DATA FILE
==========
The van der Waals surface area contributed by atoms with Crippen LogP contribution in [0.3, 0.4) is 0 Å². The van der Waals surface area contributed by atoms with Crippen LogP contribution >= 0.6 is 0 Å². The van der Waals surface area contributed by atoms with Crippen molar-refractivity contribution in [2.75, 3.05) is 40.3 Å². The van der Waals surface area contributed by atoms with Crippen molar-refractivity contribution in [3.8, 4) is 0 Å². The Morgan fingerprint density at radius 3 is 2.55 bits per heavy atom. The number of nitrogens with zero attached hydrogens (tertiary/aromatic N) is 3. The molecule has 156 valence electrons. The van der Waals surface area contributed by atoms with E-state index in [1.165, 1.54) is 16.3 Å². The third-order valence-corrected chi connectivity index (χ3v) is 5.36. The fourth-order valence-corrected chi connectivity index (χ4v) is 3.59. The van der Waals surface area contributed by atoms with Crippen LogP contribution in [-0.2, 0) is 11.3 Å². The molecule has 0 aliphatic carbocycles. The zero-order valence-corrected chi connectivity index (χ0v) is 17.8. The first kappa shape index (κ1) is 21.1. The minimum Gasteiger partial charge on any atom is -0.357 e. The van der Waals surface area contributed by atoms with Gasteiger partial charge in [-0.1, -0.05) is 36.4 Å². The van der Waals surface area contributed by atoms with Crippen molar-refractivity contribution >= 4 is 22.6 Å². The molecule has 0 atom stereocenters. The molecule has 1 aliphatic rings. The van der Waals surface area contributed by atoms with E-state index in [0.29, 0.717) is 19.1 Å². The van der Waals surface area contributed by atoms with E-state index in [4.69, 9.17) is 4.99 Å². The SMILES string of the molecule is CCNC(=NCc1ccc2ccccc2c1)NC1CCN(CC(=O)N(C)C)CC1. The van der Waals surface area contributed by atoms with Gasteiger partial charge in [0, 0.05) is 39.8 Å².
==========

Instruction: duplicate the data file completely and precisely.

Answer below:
The van der Waals surface area contributed by atoms with Crippen LogP contribution in [0.3, 0.4) is 0 Å². The van der Waals surface area contributed by atoms with Crippen LogP contribution >= 0.6 is 0 Å². The van der Waals surface area contributed by atoms with Crippen molar-refractivity contribution in [2.75, 3.05) is 40.3 Å². The van der Waals surface area contributed by atoms with Crippen molar-refractivity contribution in [3.8, 4) is 0 Å². The Morgan fingerprint density at radius 3 is 2.55 bits per heavy atom. The number of nitrogens with zero attached hydrogens (tertiary/aromatic N) is 3. The molecule has 156 valence electrons. The van der Waals surface area contributed by atoms with E-state index in [1.165, 1.54) is 16.3 Å². The third-order valence-corrected chi connectivity index (χ3v) is 5.36. The fourth-order valence-corrected chi connectivity index (χ4v) is 3.59. The van der Waals surface area contributed by atoms with Crippen LogP contribution in [-0.2, 0) is 11.3 Å². The molecule has 0 aliphatic carbocycles. The zero-order valence-corrected chi connectivity index (χ0v) is 17.8. The first kappa shape index (κ1) is 21.1. The minimum Gasteiger partial charge on any atom is -0.357 e. The van der Waals surface area contributed by atoms with Gasteiger partial charge in [-0.1, -0.05) is 36.4 Å². The van der Waals surface area contributed by atoms with Crippen molar-refractivity contribution >= 4 is 22.6 Å². The molecule has 0 atom stereocenters. The molecule has 1 aliphatic rings. The van der Waals surface area contributed by atoms with E-state index in [0.29, 0.717) is 19.1 Å². The van der Waals surface area contributed by atoms with E-state index in [4.69, 9.17) is 4.99 Å². The SMILES string of the molecule is CCNC(=NCc1ccc2ccccc2c1)NC1CCN(CC(=O)N(C)C)CC1. The van der Waals surface area contributed by atoms with Gasteiger partial charge in [0, 0.05) is 39.8 Å².